Carrie Coyner, Glenn Davis, Louise Lucas and Jennifer McClellan column: Addressing the reading crisis in our classrooms

By Carrie Coyner, Glenn Davis, Louise Lucas and Jennifer McClellan

As we begin a new session of the General Assembly, with divided control between Republicans and Democrats, it might be easy to get distracted by those issues that set us apart. Given the challenges we face, however, it is more important than ever to come together.

That’s why we — two Republicans and two Democrats; two members of the House of Delegates and two members of the state Senate — are joining forces with legislation to strengthen and improve the way Virginia teaches young children to read and develop lifelong literacy skills. We’re focused on what we know: Nearly every student, no matter their background or circumstance, can learn to read if they are taught using the most effective, scientifically aligned methods.

Specifically, our Virginia Literacy Act will ground literacy instruction in science-based reading research, and provide guidance and support for all stakeholders in our education system: students, parents, teachers, school systems and our higher education institutions. This multifaceted approach will build a strong foundation for young readers and ensure consistency across the commonwealth.

Recently released data from the state-supported Phonological Awareness Literacy Screening assessment, which identifies students in grades K-2 who are at risk for reading difficulties, reveals our children’s reading peril. The data shows that even before the pandemic, too many children were failing to reach reading benchmarks; children of color, children with disabilities and children living in poverty also were disproportionately performing below benchmark, and therefore at risk for reading difficulties. As a result of the ongoing pandemic and disrupted learning opportunities, the number of children failing to reach the benchmark has hit historic highs, with racial and socioeconomic disparities more severe than ever.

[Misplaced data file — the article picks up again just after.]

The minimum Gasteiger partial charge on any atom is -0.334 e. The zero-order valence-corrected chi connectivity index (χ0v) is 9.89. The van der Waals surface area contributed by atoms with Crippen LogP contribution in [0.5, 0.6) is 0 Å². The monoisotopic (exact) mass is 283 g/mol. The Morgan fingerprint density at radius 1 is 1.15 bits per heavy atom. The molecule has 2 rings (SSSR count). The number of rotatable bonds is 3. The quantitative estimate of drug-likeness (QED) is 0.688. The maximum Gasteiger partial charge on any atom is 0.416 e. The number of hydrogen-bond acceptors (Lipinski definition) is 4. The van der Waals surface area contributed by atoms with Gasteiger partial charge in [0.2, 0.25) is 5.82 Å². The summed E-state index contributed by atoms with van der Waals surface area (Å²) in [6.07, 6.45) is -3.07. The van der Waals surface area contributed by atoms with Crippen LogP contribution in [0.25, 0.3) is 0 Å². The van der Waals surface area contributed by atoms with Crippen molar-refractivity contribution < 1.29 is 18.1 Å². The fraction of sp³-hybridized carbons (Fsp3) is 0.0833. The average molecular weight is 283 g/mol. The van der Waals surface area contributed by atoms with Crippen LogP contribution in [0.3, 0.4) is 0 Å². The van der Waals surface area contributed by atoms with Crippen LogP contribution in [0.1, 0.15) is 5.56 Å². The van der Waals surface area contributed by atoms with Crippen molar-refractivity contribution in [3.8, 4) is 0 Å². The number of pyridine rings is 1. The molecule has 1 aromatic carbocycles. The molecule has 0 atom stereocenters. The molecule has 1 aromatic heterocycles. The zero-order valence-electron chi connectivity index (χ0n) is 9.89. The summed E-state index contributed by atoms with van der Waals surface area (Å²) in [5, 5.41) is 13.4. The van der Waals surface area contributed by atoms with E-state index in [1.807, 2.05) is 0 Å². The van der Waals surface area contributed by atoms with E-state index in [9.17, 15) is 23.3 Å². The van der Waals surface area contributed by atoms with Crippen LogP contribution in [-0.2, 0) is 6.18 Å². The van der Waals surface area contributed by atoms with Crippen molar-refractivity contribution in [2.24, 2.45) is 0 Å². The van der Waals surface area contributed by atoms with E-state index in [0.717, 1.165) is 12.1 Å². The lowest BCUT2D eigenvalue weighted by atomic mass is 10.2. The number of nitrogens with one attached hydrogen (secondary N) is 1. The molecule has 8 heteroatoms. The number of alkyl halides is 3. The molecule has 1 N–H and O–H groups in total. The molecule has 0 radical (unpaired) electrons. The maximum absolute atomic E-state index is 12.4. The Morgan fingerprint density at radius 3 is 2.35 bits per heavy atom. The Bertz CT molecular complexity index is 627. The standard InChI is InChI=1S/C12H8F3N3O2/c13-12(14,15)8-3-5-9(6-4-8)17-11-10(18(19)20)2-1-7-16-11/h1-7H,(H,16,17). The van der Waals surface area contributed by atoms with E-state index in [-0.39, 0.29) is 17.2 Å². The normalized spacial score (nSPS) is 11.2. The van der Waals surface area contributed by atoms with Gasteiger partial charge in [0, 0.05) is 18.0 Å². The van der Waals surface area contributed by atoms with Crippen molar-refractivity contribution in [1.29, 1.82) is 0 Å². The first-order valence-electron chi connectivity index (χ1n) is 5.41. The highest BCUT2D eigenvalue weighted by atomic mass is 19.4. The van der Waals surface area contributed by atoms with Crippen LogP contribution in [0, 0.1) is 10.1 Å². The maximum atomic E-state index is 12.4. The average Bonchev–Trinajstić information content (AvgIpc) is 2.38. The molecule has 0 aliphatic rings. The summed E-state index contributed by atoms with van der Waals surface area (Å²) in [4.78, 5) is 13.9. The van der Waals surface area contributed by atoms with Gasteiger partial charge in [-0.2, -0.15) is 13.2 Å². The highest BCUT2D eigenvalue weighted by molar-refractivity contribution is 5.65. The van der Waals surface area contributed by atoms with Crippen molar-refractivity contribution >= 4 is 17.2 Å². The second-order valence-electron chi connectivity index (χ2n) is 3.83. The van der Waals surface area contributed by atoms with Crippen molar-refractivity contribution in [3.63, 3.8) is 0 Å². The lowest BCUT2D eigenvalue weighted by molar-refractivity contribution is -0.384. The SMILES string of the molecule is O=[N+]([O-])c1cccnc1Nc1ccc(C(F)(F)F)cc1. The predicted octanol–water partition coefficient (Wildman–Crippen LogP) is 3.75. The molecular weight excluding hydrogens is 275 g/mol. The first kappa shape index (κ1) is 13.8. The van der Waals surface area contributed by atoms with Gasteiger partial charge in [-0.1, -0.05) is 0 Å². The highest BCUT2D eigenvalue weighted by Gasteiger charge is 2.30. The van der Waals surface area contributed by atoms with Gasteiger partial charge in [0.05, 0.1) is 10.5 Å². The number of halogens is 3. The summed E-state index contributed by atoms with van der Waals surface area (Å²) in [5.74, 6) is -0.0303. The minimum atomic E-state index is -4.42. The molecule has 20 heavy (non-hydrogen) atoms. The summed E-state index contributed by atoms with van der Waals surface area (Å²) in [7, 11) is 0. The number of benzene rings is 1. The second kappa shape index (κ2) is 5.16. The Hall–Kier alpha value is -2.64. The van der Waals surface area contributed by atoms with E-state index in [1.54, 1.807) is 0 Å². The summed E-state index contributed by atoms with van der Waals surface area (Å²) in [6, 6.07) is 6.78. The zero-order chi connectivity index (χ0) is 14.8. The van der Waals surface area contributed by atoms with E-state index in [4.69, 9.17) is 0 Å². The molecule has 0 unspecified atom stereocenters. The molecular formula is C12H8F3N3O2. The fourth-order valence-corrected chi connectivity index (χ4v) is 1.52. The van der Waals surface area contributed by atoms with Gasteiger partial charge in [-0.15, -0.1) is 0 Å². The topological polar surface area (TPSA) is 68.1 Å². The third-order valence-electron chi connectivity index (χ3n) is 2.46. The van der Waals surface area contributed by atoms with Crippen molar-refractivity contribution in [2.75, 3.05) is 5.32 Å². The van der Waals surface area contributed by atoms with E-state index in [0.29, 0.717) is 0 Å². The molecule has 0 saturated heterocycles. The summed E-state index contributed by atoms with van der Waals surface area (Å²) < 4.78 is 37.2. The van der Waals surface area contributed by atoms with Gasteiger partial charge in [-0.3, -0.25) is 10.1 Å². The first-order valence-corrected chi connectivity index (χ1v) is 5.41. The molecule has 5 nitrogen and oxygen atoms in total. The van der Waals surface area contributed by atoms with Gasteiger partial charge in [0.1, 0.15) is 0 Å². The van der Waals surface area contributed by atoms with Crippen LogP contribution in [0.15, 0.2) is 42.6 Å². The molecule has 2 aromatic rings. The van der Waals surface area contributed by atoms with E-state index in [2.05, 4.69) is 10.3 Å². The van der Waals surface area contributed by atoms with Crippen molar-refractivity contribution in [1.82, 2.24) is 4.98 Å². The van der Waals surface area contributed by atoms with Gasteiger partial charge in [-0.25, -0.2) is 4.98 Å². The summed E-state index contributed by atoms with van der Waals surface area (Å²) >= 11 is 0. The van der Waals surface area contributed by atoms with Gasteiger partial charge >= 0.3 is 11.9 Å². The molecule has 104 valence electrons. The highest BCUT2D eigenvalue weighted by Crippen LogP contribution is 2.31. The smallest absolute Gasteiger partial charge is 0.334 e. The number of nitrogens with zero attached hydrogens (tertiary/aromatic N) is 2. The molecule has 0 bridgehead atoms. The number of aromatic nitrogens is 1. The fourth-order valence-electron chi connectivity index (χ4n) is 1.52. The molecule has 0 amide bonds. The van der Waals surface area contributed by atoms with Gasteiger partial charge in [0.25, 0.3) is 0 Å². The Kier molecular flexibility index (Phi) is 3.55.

Our bill will tackle this problem by implementing a comprehensive, evidence-based, statewide literacy plan to get all of our students on track. The Virginia Literacy Act will keep parents informed of their students’ progress, and ensure parents have access to resources to help their children. At a time when many are concerned about the need for more effective partnerships between schools and parents, our bill will strengthen the parental role in the reading instruction of their children.

The act will ensure that higher education programs in Virginia teach aspiring teachers to implement science-based reading instruction before obtaining a teaching license. The bill will require that current teachers are guaranteed access to continuing professional development, and that school systems provide all students with evidence-based literacy instruction, screening and monitoring of their early reading progress, and (when necessary) evidence-based remediation and intervention services.

Other states have taken similar approaches with impressive success. For example, Mississippi, a state that consistently has been at or near the bottom of national education rankings, passed comprehensive literacy legislation in 2013. Six years later, and despite one of the highest poverty levels in the country, Mississippi fourth graders tied the national average in reading and saw gains in literacy, while more Virginia students fell behind.

Other states are following suit: Alabama, Tennessee, North Carolina, Colorado, Louisiana, Pennsylvania and Connecticut all are promoting statewide literacy plans that incorporate science-based reading research. Some Virginia localities already have begun to take this approach as well.

The Virginia Literacy Act will provide a statewide and science-based approach to reading that will expand opportunities for all Virginia children to be successful readers, and for their parents to be partners in their success. The data makes clear that our current approach to early literacy instruction is failing too many children.

This bill would have been important before the pandemic. Now, it’s even more critical. We hope our bipartisan approach to this legislation not only reflects its importance, but also encourages our colleagues on both sides of the aisle to join our effort, and unify on behalf of our children and parents. We don’t have a moment to lose.